Las Vegas, N.M – Highlands University media arts and technology students will showcase their work in the department’s Spring Exhibit May 10 at 5:30 p.m.
The exhibit is open to the public and is in the Media Arts Trolley Building at 1183 San Francisco Ave., which opened in August 2017.
“This exhibit will be an especially robust example of the work that Highlands University media arts and technology students create each semester, with 10 Bachelor of Fine Art graduates and many other students participating,” said media arts professor Mariah Hausman, who supervised the BFA exhibit. “We will be proudly displaying films, photography, design, installation, 3-D works, interactivity and cultural technology projects recently made in partnership with outside organizations.”
Student work in media art’s Program for Interactive Cultural Technology (PICT) and the AmeriCorps Cultural Technology (ACT) program are part of the exhibit.
Media arts Bachelor of Fine Art candidates’ work in the exhibit includes:
Patricia Chavez presents a branding campaign for a craft brewery called Doyenne that celebrates women in history who have changed the workforce of today’s society. The campaign includes a logo, package design, signage, an advertising commercial, and a simulated bar design.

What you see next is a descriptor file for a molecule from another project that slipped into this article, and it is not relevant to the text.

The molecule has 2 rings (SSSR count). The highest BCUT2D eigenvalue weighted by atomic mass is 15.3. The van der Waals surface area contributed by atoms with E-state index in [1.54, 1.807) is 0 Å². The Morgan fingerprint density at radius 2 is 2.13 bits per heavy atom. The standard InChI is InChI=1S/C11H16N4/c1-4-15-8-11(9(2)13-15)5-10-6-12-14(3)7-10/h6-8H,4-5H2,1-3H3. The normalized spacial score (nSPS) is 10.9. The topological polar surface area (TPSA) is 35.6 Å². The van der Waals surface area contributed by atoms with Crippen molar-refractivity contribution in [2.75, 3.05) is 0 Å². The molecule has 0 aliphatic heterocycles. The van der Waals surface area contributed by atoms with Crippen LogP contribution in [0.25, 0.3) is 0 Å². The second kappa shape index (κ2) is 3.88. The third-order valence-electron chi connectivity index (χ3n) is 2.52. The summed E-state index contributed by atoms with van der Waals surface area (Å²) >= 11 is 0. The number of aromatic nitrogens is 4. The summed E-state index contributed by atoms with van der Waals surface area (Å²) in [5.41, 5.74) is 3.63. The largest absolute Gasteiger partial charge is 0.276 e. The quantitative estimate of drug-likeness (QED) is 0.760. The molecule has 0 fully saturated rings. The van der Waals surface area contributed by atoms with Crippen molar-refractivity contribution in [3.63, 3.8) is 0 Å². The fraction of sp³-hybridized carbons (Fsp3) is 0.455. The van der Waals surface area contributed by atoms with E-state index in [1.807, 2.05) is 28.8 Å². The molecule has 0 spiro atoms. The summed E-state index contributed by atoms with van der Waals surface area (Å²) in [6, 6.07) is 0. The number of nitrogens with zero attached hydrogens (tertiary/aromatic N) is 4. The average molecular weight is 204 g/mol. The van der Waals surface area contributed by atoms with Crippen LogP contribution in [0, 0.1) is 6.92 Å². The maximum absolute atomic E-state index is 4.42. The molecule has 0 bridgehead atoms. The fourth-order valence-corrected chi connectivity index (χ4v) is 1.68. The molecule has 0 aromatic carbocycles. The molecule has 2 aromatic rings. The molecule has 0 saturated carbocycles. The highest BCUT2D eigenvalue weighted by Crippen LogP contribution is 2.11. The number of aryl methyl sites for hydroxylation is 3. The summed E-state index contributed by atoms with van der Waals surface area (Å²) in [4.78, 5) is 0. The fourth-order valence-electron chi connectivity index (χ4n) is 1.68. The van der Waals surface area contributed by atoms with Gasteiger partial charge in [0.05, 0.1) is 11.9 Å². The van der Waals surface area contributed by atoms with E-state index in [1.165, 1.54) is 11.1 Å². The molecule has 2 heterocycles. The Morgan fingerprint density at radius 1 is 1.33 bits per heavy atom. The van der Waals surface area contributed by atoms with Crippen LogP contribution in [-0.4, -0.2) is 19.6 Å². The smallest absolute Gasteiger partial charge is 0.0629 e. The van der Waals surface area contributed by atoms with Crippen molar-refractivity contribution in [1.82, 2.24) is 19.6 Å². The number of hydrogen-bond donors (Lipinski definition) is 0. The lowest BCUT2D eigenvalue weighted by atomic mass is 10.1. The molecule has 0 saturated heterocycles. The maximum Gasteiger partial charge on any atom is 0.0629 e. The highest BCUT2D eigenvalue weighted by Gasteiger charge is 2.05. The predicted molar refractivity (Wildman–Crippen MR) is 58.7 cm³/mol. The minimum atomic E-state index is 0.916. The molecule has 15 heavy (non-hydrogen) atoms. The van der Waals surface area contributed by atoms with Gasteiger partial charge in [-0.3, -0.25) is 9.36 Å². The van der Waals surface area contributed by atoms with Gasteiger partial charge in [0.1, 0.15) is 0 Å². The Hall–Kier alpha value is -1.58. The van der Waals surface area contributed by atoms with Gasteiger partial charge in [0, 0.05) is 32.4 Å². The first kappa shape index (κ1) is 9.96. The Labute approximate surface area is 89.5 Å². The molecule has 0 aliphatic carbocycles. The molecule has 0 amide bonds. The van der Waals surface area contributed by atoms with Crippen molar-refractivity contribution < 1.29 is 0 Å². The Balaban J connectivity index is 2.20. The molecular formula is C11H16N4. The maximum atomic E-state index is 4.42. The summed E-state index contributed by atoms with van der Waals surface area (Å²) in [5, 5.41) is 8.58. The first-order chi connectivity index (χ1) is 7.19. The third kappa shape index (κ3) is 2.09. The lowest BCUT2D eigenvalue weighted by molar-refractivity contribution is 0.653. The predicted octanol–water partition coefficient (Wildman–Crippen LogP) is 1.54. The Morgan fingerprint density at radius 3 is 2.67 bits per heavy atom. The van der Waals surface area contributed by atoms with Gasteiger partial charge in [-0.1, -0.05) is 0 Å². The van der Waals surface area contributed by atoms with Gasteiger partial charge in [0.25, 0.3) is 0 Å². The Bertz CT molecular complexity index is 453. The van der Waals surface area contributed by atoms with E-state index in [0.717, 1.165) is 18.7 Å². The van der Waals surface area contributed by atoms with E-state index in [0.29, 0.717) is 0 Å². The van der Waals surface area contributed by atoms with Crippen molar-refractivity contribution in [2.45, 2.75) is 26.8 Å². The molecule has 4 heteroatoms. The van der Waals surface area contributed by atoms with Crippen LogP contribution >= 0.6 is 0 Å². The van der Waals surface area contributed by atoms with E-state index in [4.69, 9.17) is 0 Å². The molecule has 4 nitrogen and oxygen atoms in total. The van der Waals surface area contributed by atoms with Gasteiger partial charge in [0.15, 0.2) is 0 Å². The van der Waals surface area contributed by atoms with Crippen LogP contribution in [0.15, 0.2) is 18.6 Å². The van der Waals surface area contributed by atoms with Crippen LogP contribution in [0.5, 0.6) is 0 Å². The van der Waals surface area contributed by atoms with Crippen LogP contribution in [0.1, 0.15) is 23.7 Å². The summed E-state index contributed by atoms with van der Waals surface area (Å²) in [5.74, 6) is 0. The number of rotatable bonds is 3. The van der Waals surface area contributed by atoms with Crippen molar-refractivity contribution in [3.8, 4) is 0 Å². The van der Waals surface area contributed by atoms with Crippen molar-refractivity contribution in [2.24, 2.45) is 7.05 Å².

Jonathon Cordova will screen his dramatic and troubling original short fiction film, Broken, which explores drug addiction and its effects on the people who are closest to the afflicted.
Amber Cruz created an installation, Rev., which focuses on women’s rights and spans many of the media arts skills she learned in the program. Her exhibit space includes illustration, 3-D design, photography and multimedia signage.
Fabian Duran premieres My Life, My Ink, a large-scale photographic print and audio installation which seeks to draw attention to tattoo culture and how society responds to people who choose to be “inked” in a small town.
Monica García will show her short film, Deceived, a horror/drama taking place in New Mexico about lies, murder and revenge. The film will be shown in a movie theater setting complete with tickets and popcorn.
Terence García screens his short film, Dangerous Days, inspired by Stanley Kubrick and Quentin Tarantino. The film features dramatic lighting, angles, color and effects that unravel characters submerged in dark, risky conflicts.
Makenzie Gruenig sensitively explores and exposes the challenges, stories and emotional circumstances of people living with chronic illness, in three short documentary films titled, Disappearing from Society.
Janel Herrera’s photographic installation, Iglesias de Antes, is a tribute to church architecture in Northern New Mexico rural landscapes. It highlights the serenity, dignity and cultural legacy that these historic buildings emanate and possess.
Andrew LaPointe edited and designed a print magazine called Food Dog, which features the unique cultural intersection of the New Mexico food and art scenes, with pages that include curated art, interviews, articles and more.
Taj Mathis premieres his original music video, Where Are We Now, an engaging story of two lovers who become caught in emotional situations of mistrust and confusion.